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In the UK, official government figures have estimated that almost 80% of all plant protection pesticides in England and Wales are used in the agricultural or horticultural industries. These substances are usually either synthetic, chemical or natural, and often used to eliminate or control pests.

However, although many individuals in agriculture still use these chemicals, their use has declined in recent years, possibly due to studies showing that pesticides can have serious negative consequences on the environment.

For example, these substances have the potential to contaminate water supplies, adversely affect ecosystems, as well as pollute the soil. In addition, if used incorrectly, pesticides can also harm humans.

According to the Health and Safety Executive (HSE), pesticides have the potential to seriously damage skin and cause respiratory problems. Therefore, as these substances may be classified as a dangerous material, the independent watchdog states they may fall under The Control of Substances Hazardous to Health Regulations 2002 (COSHH).

When an employer uses a substance which could adversely affect a person's wellbeing, this legislation requires them to adequately control these materials. For example, they might be able to do this by substituting dangerous chemicals for safer variants or preventing exposure by supplying adequate personal protective equipment.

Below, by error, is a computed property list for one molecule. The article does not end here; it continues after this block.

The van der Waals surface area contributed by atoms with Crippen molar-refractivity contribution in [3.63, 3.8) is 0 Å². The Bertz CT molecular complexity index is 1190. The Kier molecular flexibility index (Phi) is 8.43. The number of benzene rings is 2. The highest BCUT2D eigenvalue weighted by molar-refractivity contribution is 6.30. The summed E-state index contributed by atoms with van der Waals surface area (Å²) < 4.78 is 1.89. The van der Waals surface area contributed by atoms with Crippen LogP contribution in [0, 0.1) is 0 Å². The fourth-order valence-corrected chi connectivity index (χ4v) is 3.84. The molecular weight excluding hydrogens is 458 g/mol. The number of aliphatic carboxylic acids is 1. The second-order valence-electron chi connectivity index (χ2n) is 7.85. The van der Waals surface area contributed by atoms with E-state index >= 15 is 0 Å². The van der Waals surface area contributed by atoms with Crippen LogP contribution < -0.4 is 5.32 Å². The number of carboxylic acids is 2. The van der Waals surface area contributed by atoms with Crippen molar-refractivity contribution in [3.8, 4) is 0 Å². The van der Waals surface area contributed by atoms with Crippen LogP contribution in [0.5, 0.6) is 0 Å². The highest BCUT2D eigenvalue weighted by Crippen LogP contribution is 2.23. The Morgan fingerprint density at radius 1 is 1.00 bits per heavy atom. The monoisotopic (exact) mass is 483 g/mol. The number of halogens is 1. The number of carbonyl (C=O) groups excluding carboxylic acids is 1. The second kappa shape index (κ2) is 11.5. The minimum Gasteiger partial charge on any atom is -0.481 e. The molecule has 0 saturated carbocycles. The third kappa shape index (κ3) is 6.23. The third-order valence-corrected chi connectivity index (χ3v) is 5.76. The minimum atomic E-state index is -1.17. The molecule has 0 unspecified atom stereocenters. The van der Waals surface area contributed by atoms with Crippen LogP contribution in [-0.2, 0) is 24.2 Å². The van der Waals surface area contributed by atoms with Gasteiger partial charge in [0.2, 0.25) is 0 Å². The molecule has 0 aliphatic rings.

However, although the regulations of COSHH may be designed to help prevent individuals from suffering chemical exposure, this legislation might be largely ignored in the agricultural industry, which could lead to workers coming into contact with pesticides.

Those employed in this profession could be more at risk of suffering personal injury or occupational ill-health than other individuals. For example, the HSE states that, although less than 1.5% of workers carry out tasks in this sector, up to 20% of work-related fatalities occur in agriculture annually.

According to the independent watchdog, this sector is hazardous for a number of reasons. For example, it appears that duty-holders often possess "a widespread belief that regulation and red tape are a burden", demonstrate poor levels of competency as well as training, and regularly implement unsafe practices.

Therefore, although the HSE has a substantial amount of material aimed at preventing staff members from suffering pesticide injuries, it seems that those in agriculture may choose to dismiss this information.

If you have been harmed while using pesticides and the incident was not your fault, Seth Lovis & Co could potentially help you claim agricultural accident compensation.

Compensation for pesticide injuries

Our team of specialist solicitors have helped numerous agricultural workers receive compensation for pesticide injuries and they could potentially benefit you as well.

To find out if you are entitled to make a pesticide claim, please email our department through an online enquiry form or contact us today on 0370 218 4025.

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